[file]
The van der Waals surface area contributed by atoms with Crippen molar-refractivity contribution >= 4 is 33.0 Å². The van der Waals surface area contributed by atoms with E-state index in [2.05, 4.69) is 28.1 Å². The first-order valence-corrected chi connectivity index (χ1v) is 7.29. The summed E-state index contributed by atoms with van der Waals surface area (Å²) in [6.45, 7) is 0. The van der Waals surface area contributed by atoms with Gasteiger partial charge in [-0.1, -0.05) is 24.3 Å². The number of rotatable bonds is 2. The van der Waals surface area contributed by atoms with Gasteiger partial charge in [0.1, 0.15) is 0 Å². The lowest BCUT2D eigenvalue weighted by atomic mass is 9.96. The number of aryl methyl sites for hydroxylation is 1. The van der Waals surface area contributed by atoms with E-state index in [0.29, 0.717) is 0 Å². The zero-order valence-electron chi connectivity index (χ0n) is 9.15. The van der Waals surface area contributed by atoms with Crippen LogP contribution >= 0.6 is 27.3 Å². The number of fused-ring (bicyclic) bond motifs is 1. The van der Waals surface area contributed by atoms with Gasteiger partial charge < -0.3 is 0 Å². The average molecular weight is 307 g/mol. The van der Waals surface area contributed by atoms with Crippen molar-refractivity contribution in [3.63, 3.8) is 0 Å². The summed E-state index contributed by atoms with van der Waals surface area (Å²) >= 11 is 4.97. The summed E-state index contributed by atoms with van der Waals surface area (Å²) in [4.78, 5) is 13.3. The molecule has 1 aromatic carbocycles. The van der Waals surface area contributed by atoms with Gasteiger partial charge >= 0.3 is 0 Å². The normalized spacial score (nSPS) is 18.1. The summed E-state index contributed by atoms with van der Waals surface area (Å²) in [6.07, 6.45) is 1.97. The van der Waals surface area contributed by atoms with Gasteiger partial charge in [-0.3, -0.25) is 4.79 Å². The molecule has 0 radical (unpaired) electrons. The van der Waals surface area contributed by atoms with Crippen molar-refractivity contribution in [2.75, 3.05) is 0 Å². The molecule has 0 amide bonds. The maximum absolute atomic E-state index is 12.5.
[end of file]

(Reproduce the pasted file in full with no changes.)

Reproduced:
The van der Waals surface area contributed by atoms with Crippen molar-refractivity contribution >= 4 is 33.0 Å². The van der Waals surface area contributed by atoms with E-state index in [2.05, 4.69) is 28.1 Å². The first-order valence-corrected chi connectivity index (χ1v) is 7.29. The summed E-state index contributed by atoms with van der Waals surface area (Å²) in [6.45, 7) is 0. The van der Waals surface area contributed by atoms with Gasteiger partial charge in [-0.1, -0.05) is 24.3 Å². The number of rotatable bonds is 2. The van der Waals surface area contributed by atoms with Gasteiger partial charge in [0.1, 0.15) is 0 Å². The lowest BCUT2D eigenvalue weighted by atomic mass is 9.96. The number of aryl methyl sites for hydroxylation is 1. The van der Waals surface area contributed by atoms with E-state index in [0.29, 0.717) is 0 Å². The zero-order valence-electron chi connectivity index (χ0n) is 9.15. The van der Waals surface area contributed by atoms with Crippen LogP contribution >= 0.6 is 27.3 Å². The number of fused-ring (bicyclic) bond motifs is 1. The van der Waals surface area contributed by atoms with Gasteiger partial charge < -0.3 is 0 Å². The average molecular weight is 307 g/mol. The van der Waals surface area contributed by atoms with Crippen molar-refractivity contribution in [3.63, 3.8) is 0 Å². The summed E-state index contributed by atoms with van der Waals surface area (Å²) >= 11 is 4.97. The summed E-state index contributed by atoms with van der Waals surface area (Å²) in [4.78, 5) is 13.3. The molecule has 1 aromatic carbocycles. The van der Waals surface area contributed by atoms with Gasteiger partial charge >= 0.3 is 0 Å². The normalized spacial score (nSPS) is 18.1. The summed E-state index contributed by atoms with van der Waals surface area (Å²) in [6.07, 6.45) is 1.97. The van der Waals surface area contributed by atoms with Gasteiger partial charge in [-0.3, -0.25) is 4.79 Å². The molecule has 0 radical (unpaired) electrons. The van der Waals surface area contributed by atoms with Crippen molar-refractivity contribution in [2.75, 3.05) is 0 Å². The molecule has 0 amide bonds. The maximum absolute atomic E-state index is 12.5.